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This article was first published 9 years ago  » Business » Revised rules to bring back taxi aggregators

Revised rules to bring back taxi aggregators

By Surabhi Agarwal
December 30, 2014 14:49 IST
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Apex court ruling mandating only CNG public transport in Delhi could impede growth

The Delhi transport department on Monday amended and notified the Radio Taxi Scheme, 2006, paving the way for taxi service providers such as Uber, Ola Cabs and TaxiForSure to return to the roads of the national capital.

The amended regulation has allowed not only fleet owners but also aggregators to get licences. The minimum fleet size of 500 has been reduced to less than half, enabling smaller players to enter the segment.

However, any firm seeking a licence in Delhi -- be it a fleet owner or an aggregator -- will have to meet many mandatory requirements such as having prefixed calibrated metres in its cars, along with a GPS device.

All cars on the network will also have to run on compressed natural gas.

This might curtail expansion of firms such as Uber, which relied heavily on unused inventory, the majority of which were diesel or petrol cars.

The amendment comes within a month of web-based taxi companies being banned in Delhi, after a taxi driver on Uber’s network allegedly raped a finance executive early this month.

According to an official of the Delhi transport department, the new law has reduced the minimum fleet size required by a company from 500 to 200.

While seeking a licence, a firm can start with 50 cars, on the condition that the number is increased to at least 200 within six months.

“They don’t have to necessarily own the cars; they can hire or lease the services from individuals or operators, provided they take responsibility for the drivers,” the official added.

They had to verify the antecedents of drivers and maintain a database that could be shared with the police at regular intervals for verification, added the official.

A past Supreme Court ruling that mandated all public transport in the capital to be run only on CNG might clog the growth of taxi companies.

A significant percentage of vehicles plying through taxi aggregators were from operators holding all-India permits.

This made their businesses more efficient and increased revenues.

To be compliant with the new norms, they now have to convert their vehicles to CNG, incurring significant costs.

Apart from the GPS- and GPRS-based tracking devices, a printer and a display panel showing the path traversed and the total distance covered has to be installed in taxis.

Also, a cab company will either have to run a call centre or operate through an authorised call centre or web portal, according to the new rules.

An LCD display panel has to be put on the roof of the car to indicate its a radio taxi and whether it is available or not.

“The colour of the radio taxi should be white, with a coloured strip on both sides of the taxi, prominently displaying the name of the licensee,” the new rules say.

However, some of these norms might pose challenges to the aggregator model, as cars on such a network have multiple operators and, therefore, cannot carry the label of one service provider alone.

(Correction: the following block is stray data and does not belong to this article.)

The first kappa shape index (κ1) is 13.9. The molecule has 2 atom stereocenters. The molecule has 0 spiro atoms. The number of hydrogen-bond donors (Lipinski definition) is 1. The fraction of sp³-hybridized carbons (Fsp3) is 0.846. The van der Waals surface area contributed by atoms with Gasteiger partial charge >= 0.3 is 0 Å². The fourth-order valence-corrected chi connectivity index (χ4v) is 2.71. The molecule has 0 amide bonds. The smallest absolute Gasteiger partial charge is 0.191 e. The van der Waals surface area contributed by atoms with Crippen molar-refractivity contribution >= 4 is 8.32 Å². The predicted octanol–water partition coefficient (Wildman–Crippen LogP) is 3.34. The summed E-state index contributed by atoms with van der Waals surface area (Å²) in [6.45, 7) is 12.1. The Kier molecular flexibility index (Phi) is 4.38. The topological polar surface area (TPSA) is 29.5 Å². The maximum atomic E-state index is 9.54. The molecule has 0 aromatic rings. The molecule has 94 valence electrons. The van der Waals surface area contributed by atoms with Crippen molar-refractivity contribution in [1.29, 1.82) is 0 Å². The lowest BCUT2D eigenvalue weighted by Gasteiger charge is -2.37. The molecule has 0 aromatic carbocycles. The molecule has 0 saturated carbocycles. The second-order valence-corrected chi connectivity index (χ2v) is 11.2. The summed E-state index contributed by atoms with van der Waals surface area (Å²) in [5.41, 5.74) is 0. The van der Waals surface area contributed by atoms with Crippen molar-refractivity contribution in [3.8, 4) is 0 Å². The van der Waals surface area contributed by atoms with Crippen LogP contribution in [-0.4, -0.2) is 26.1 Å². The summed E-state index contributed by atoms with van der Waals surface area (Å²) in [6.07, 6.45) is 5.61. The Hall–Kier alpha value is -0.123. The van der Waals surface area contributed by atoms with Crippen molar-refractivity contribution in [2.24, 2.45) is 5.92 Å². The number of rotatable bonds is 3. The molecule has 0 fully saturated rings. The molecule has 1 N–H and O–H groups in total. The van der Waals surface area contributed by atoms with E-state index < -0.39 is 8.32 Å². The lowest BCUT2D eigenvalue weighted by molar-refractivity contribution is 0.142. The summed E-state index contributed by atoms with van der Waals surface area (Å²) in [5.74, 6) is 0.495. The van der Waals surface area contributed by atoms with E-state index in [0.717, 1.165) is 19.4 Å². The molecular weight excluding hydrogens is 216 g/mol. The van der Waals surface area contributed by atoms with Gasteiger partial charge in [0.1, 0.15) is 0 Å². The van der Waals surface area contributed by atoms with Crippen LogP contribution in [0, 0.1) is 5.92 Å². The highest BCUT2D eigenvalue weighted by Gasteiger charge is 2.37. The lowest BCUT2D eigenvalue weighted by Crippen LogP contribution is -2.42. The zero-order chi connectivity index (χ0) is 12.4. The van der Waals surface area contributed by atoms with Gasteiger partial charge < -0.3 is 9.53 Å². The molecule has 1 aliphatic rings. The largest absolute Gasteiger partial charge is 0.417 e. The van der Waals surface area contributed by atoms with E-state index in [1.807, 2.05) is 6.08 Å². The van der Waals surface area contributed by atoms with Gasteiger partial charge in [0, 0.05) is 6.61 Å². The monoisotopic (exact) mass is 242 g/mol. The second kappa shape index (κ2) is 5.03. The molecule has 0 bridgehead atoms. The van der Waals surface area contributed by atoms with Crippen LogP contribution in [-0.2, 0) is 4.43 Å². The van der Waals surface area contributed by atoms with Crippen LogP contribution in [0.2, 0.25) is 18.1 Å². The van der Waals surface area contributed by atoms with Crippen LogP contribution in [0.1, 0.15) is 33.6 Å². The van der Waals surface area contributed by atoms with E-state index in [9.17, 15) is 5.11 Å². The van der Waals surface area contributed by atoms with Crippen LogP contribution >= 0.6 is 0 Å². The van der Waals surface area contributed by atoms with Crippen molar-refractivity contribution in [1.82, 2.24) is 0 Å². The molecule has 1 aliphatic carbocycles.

Kunal Lalani, chief executive of Mega Cabs, said a “mid-way” had to be reached. While aggregators have to understand safety and security were priorities, authorities have to ensure laws are in tune with current technology and the business models it enables, he adds.

“The govt has to be a bit practical; it can’t be very stringent and enforce measures that do not have a direct bearing with increasing security,” he said.

However, as far as the CNG norm was concerned, the government couldn’t do much, as this was based on a Supreme Court ruling, added Lalani, also president of the Radio Taxi Association of India.

On Monday morning, Uber presented its case in front of the Delhi transport authority. The company sought to file additional documents on Tuesday, said a transport authority official.

“The authority, which is acting as a quasi-judicial body, will pass orders after satisfying itself with the company’s response,” he said.

The company might not have to wait for the ban to be revoked, as it could apply for a licence under the new norms and restart operations, the official added.

“We appreciate the government’s due process to achieve a common goal which puts the interests of consumers -- access to safe, reliable and efficient transportation alternatives that technologies such as Uber provide -- first.

We look forward to a positive outcome that benefits the people of Delhi,” Uber said in a statement.

Through the last few weeks, the company had introduced new India-specific safety features to strengthen existing mechanisms, it added.

On Saturday, it reached out to users, seeking their support for its return.

So far, about 7,500 people have signed a petition (#BringUberBack) to bring Uber back.


  • Minimum fleet size of 500 has been reduced to less than half, enabling smaller players to enter the segment
  • Any firm seeking a licence in Delhi will need prefixed calibrated meters in its cars, along with a GPS device
  • All cars on the network will also have to run on CNG
  • Firms such as Uber, Ola and TaxiForSure can now restart services in the national capital, provided they seek a licence from the Delhi transport authority

Image: Meru Cabs. Photographs: Courtesy, Meru

The image is used for representational purpose only

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Surabhi Agarwal in New Delhi
Source: source

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